A graceful memoir of an evidently extraordinary but unfortunate woman.
Raised in comfortable surroundings, LaVerne Madigan Bordewich worked as an advocate for American Indian rights long before such work earned one social points. Her son Fergus Bordewich (Killing the White Man’s Indian, 1996) recalls that, although she was the “epitome of Manhattan chic, she nonetheless never seemed more at home than on a busted sofa in some prairie cabin, her arm flung back, and laughing with a Winston dangling jauntily from her lips, surrounded by her Indian friends.” In the years following her death (in a riding accident involving young Fergus’s horse), the author joined his father in a dreadful, self-recriminating cycle of despair and alcoholism. Through it, his mother’s death eventually acquired a weird significance: investing her with numinous powers, he came to have no interest in the future, only in the imaginary country in which his mother lived—one that he even tried to join by attempting suicide. Bordewich examines his mother’s life to find guidance for his own, unearthing some carefully hidden secrets (such as her long-ago rape) that make for painful reading. His thoughtful portrait reveals a woman of powerful intellect, a budding poet and classicist whose scholarly accomplishments excited much comment in her youth; the process of discovering this rich inner world, which his mother had all but abandoned by the time she came of child-rearing age, makes for some of the best passages in his moving account. The result is not merely catharsis for the bereaved author, although it is surely that, too; it’s also an act of reincarnation through which “no longer is LaVerne Madigan a half-stranger excavated from news archives and yellowing photos; she is my mother.”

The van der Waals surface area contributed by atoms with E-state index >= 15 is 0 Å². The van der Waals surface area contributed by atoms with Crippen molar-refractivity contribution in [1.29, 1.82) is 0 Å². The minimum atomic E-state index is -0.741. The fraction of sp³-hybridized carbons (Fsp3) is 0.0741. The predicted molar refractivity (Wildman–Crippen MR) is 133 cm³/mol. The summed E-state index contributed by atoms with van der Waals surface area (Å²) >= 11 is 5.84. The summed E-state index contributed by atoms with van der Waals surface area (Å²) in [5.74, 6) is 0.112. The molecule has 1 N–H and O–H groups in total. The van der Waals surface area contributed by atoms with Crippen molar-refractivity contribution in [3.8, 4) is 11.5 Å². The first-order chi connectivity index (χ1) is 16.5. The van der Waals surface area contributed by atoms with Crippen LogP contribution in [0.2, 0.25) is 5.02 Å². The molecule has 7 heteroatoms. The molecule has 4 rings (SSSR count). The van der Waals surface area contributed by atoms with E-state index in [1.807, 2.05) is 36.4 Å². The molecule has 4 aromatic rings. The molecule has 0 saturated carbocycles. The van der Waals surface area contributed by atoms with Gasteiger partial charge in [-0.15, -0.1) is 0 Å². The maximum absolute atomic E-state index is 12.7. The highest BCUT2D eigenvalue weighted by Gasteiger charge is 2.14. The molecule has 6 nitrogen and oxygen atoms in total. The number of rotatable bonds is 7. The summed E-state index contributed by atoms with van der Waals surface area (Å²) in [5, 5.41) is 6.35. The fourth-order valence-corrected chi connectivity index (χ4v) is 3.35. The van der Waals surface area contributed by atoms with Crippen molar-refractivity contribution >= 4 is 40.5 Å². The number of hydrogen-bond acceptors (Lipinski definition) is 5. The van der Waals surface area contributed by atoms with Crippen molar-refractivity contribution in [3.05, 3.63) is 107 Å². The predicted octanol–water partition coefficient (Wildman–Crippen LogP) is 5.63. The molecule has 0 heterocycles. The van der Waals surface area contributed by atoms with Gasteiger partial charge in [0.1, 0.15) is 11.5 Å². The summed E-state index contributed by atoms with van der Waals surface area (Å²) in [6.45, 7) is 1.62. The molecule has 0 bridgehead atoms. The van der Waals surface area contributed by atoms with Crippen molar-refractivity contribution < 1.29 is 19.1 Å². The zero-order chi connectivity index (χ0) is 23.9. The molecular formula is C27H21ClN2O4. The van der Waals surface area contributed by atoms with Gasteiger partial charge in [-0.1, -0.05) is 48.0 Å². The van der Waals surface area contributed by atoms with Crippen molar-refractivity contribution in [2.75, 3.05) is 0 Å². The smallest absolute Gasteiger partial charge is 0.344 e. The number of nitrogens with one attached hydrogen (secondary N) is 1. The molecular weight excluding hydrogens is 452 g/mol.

A memorable work of personal history.